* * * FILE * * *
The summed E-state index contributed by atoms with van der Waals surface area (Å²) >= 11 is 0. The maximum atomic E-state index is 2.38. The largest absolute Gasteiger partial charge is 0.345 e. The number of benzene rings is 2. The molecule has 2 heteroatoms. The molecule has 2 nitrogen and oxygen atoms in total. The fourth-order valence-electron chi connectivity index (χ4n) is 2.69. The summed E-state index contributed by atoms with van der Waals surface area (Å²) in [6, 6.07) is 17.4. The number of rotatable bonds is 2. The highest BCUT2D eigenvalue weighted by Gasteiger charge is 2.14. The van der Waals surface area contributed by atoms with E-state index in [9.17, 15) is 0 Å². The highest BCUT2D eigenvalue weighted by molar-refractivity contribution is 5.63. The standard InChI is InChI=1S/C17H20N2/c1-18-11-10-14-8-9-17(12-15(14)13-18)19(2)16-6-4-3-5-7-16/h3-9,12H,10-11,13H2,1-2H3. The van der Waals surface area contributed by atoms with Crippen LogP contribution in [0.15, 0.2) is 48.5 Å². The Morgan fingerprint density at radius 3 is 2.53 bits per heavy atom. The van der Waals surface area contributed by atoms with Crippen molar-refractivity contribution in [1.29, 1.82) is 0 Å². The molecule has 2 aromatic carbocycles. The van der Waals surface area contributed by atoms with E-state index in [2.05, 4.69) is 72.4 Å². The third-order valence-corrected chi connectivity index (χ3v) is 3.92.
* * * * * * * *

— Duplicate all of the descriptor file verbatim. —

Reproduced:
The summed E-state index contributed by atoms with van der Waals surface area (Å²) >= 11 is 0. The maximum atomic E-state index is 2.38. The largest absolute Gasteiger partial charge is 0.345 e. The number of benzene rings is 2. The molecule has 2 heteroatoms. The molecule has 2 nitrogen and oxygen atoms in total. The fourth-order valence-electron chi connectivity index (χ4n) is 2.69. The summed E-state index contributed by atoms with van der Waals surface area (Å²) in [6, 6.07) is 17.4. The number of rotatable bonds is 2. The highest BCUT2D eigenvalue weighted by Gasteiger charge is 2.14. The van der Waals surface area contributed by atoms with E-state index in [9.17, 15) is 0 Å². The highest BCUT2D eigenvalue weighted by molar-refractivity contribution is 5.63. The standard InChI is InChI=1S/C17H20N2/c1-18-11-10-14-8-9-17(12-15(14)13-18)19(2)16-6-4-3-5-7-16/h3-9,12H,10-11,13H2,1-2H3. The van der Waals surface area contributed by atoms with Crippen LogP contribution in [0.15, 0.2) is 48.5 Å². The Morgan fingerprint density at radius 3 is 2.53 bits per heavy atom. The van der Waals surface area contributed by atoms with Crippen molar-refractivity contribution in [1.29, 1.82) is 0 Å². The molecule has 2 aromatic carbocycles. The van der Waals surface area contributed by atoms with E-state index in [2.05, 4.69) is 72.4 Å². The third-order valence-corrected chi connectivity index (χ3v) is 3.92.